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Welcome to my 3rd monthly net worth update!

By 3rd, I mean the 3rd that I’m publishing here on The Budget Boy. It’s amazing when you look at some of the other personal finance bloggers out there like J. Money at BudgetsAreSexy who just published his 120th net worth update. That’s 10 straight years!

I’ve got a long way to go…

On the other hand, I started tracking my net worth (and expenses) at the end of 2012 when I first moved out on my own. In that regard, I’ve crossed the 5 year mark now.

You can check out my net worth journey and recent reports below:

My Personal Net Worth Story
November Net Worth Update (+$4,600)
December Net Worth Update (+$3,100)

Let’s look at the January numbers:

Net Worth Update January 2018

Net Worth Update January 2018

Savings (+$168.16)

Our savings went up just a tiny bit. Right now building this up isn’t a priority as our monthly net income is being applied towards paying off debt. If this were our only emergency fund, I’d prefer to have it a little larger, but that’s where the liquidity of stocks comes in handy.

I’ve got over $31K in my brokerage account, which I could have in our bank account in 3 business days if it were absolutely necessary. It acts as a real emergency fund. Altogether, we easily have 5 months of expenses readily available in case body waste hits the fan.

Stocks (+$486.54)

The stock market started off the year on a tear. In my personal trading, I made 1.55% in January. Unfortunately, I still underperformed market for the month as well as cumulatively.

Retirement (+$2,302.01)

Last month I mentioned how I switched from using the account balance for our retirement accounts to the vested balance. This gives a much more accurate reflection of the money that is truly ours. Because both of us are in our first years with our current jobs, the employer contribution matches are not helping as much. We’re only getting 0-20% of it at the moment.

As mentioned above, the market did really well in January, so we got a nice bump in our retirement accounts.

Real Estate Investment (No change)

No change here. This is a house flipping fund that is winding down. As the last couple properties are being sold, money is distributed to the stakeholders and is no longer being reinvested into new properties. No properties sold in January. There are 4 properties still left to be sold (which gives you an idea of how small my stake is).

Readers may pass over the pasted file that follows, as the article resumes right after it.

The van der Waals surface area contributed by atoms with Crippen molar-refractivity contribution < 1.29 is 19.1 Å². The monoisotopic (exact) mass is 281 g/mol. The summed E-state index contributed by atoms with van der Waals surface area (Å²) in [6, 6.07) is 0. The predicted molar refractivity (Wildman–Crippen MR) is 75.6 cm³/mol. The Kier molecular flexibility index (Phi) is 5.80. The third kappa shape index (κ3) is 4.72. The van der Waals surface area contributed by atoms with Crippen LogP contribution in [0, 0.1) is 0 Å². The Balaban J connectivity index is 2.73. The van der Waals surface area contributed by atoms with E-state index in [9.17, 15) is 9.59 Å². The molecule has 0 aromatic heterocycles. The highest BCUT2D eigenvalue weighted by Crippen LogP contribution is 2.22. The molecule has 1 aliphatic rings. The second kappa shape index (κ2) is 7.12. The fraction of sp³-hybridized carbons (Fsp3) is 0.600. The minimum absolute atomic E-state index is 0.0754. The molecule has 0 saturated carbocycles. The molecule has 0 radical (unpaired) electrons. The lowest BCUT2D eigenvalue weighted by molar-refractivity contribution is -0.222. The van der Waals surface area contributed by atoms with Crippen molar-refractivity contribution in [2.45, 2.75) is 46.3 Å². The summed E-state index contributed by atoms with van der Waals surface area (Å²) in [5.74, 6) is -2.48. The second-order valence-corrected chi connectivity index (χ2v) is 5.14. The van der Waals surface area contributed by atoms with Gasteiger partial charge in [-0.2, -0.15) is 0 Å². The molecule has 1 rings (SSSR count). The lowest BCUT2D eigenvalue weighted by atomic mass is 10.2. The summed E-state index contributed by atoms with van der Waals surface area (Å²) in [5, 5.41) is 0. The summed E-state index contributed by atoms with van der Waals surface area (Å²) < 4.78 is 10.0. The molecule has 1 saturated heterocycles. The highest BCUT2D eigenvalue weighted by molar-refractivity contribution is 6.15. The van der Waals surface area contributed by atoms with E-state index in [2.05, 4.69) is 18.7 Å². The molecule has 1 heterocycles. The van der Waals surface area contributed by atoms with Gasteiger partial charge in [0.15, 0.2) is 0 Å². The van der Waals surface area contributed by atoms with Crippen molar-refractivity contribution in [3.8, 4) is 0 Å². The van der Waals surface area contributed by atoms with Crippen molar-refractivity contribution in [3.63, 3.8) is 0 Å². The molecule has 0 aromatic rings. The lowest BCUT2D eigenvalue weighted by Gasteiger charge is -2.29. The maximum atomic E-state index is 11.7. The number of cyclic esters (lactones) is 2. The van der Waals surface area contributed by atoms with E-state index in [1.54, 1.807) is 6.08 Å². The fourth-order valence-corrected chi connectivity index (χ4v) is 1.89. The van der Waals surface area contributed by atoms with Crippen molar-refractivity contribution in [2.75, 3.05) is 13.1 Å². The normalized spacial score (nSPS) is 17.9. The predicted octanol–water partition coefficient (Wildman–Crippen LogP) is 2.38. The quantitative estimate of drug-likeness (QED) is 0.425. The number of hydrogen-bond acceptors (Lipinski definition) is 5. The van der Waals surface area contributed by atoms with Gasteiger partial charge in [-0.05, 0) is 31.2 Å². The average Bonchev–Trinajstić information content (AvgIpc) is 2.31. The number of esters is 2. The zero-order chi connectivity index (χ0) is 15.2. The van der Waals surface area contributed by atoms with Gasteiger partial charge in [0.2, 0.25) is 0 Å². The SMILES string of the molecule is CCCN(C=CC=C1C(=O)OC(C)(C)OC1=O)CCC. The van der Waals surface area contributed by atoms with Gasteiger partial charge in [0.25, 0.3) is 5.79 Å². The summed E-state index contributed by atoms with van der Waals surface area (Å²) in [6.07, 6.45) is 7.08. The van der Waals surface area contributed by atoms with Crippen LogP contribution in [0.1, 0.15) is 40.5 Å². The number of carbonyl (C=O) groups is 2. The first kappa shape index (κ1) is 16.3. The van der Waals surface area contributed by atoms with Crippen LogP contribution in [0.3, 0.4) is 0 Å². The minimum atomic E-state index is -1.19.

Rental Property (No change)

I use the estimated sales price minus closing costs to determine my property value. I didn’t see any evidence to change it’s value in January.

Car (-$545.00)

This is really painful. The car is depreciating faster than we’re paying it off. That’s two months in a row now. We currently owe $4K more than what it’s worth. Hopefully, the value will start to stabilize soon and the gap can close.

Accounts Receivable ($26.43)

This Accounts Receivable is mainly used for Mrs. Budget Boy’s work expenses that she gets reimbursed for. She got reimbursed for some previous expenses and then had some new ones that offset each other.

Mortgage (-$2,495.61)

I’m putting my money where my mouth is. I’ve talked about how the effective cost of PMI keeps going up as you pay your principal down. Since our LTV dropped below 82%, the effective interest rate on PMI is now higher than the highest interest rate on Mrs. Budget Boy’s student loans. And it keeps going up at an increasing rate!

Rather than getting it down to 80% LTV and paying $550 on a appraisal to terminate PMI, I’m trying to speed straight to 78% LTV where it can be canceled without paying for an appraisal. According to the debt avalanche strategy, this is currently the best use of available funds.

Student Loans (-$923.42)

Even though getting my mortgage to 78% LTV is priority #1, paying down student loans is still a high priority. I’m reluctant to pay only the minimum and put all money towards the mortgage although that’s starting to look like the smarter thing to do. It could mean hitting 78% LTV a month or two earlier.

Car Loan (-$291.58)

No extra principal is being allocated towards the car loan as it’s our lowest interest debt. The principal decrease is less than last month that has more to do with calendar timing than anything else. The sad thing is the car depreciated $545 in January, much more than the principal paid.

Credit Cards (+$437.86)

We pay ALL of our credit cards in full every month, but our balances went up in January. Even after a higher month of spending in December due to the holidays. In January, we started booking a bunch of accommodations and activities for our big 2-week vacation to Greece in a few months.

Accounts Payable (+$155.69)

I account for Unpaid Taxes due to stock gains/losses, which offsets either a little bit in terms of net worth. Since my personal trading showed gains in January, my Unpaid Taxes increased.

Bottom Line

In the month of January, our assets increased by $2,438.14 (mainly due to retirement gains) but we also decreased our liabilities by $3,117.06, a total net worth increase of $5,555.20. In terms of percent, that is a 5.25% increase in net worth, better than November and December!

Net Worth Update Jan 2018

Our net worth of $111,469.25 is just barely below our all-time highs from 2 years ago. The max net worth I have on record is $112,271.48. February is poised to break through to an all-time high as this train is gaining momentum!

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